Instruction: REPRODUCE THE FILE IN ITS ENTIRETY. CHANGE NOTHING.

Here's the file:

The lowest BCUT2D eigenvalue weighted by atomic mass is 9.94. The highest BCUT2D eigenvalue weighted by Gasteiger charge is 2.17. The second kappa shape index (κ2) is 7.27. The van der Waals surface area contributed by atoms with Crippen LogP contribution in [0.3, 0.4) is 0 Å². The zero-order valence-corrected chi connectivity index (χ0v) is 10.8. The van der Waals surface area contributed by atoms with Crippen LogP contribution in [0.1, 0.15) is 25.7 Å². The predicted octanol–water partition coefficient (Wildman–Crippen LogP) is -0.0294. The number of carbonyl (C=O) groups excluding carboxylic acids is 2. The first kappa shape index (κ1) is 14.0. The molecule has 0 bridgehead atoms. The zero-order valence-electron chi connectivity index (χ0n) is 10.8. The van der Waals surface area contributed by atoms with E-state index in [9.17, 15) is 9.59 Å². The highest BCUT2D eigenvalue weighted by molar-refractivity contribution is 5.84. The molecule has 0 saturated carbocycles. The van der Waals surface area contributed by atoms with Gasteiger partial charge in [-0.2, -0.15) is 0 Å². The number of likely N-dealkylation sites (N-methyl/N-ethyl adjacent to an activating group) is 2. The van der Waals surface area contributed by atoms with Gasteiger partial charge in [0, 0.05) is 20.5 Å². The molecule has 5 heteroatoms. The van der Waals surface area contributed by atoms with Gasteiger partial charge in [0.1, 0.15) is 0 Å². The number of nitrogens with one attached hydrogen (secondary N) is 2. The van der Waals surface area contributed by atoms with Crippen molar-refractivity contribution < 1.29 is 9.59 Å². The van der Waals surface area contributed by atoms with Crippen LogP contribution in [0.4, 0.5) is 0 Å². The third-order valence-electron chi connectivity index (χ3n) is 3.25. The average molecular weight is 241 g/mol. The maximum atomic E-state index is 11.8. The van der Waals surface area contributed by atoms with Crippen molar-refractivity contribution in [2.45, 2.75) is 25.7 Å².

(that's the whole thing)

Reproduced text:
The lowest BCUT2D eigenvalue weighted by atomic mass is 9.94. The highest BCUT2D eigenvalue weighted by Gasteiger charge is 2.17. The second kappa shape index (κ2) is 7.27. The van der Waals surface area contributed by atoms with Crippen LogP contribution in [0.3, 0.4) is 0 Å². The zero-order valence-corrected chi connectivity index (χ0v) is 10.8. The van der Waals surface area contributed by atoms with Crippen LogP contribution in [0.1, 0.15) is 25.7 Å². The predicted octanol–water partition coefficient (Wildman–Crippen LogP) is -0.0294. The number of carbonyl (C=O) groups excluding carboxylic acids is 2. The first kappa shape index (κ1) is 14.0. The molecule has 0 bridgehead atoms. The zero-order valence-electron chi connectivity index (χ0n) is 10.8. The van der Waals surface area contributed by atoms with E-state index in [9.17, 15) is 9.59 Å². The highest BCUT2D eigenvalue weighted by molar-refractivity contribution is 5.84. The molecule has 0 saturated carbocycles. The van der Waals surface area contributed by atoms with Gasteiger partial charge in [-0.2, -0.15) is 0 Å². The number of likely N-dealkylation sites (N-methyl/N-ethyl adjacent to an activating group) is 2. The van der Waals surface area contributed by atoms with Gasteiger partial charge in [0, 0.05) is 20.5 Å². The molecule has 5 heteroatoms. The van der Waals surface area contributed by atoms with Gasteiger partial charge in [0.1, 0.15) is 0 Å². The number of nitrogens with one attached hydrogen (secondary N) is 2. The van der Waals surface area contributed by atoms with Crippen molar-refractivity contribution < 1.29 is 9.59 Å². The van der Waals surface area contributed by atoms with Crippen LogP contribution in [0.4, 0.5) is 0 Å². The third-order valence-electron chi connectivity index (χ3n) is 3.25. The average molecular weight is 241 g/mol. The maximum atomic E-state index is 11.8. The van der Waals surface area contributed by atoms with Crippen molar-refractivity contribution in [2.45, 2.75) is 25.7 Å².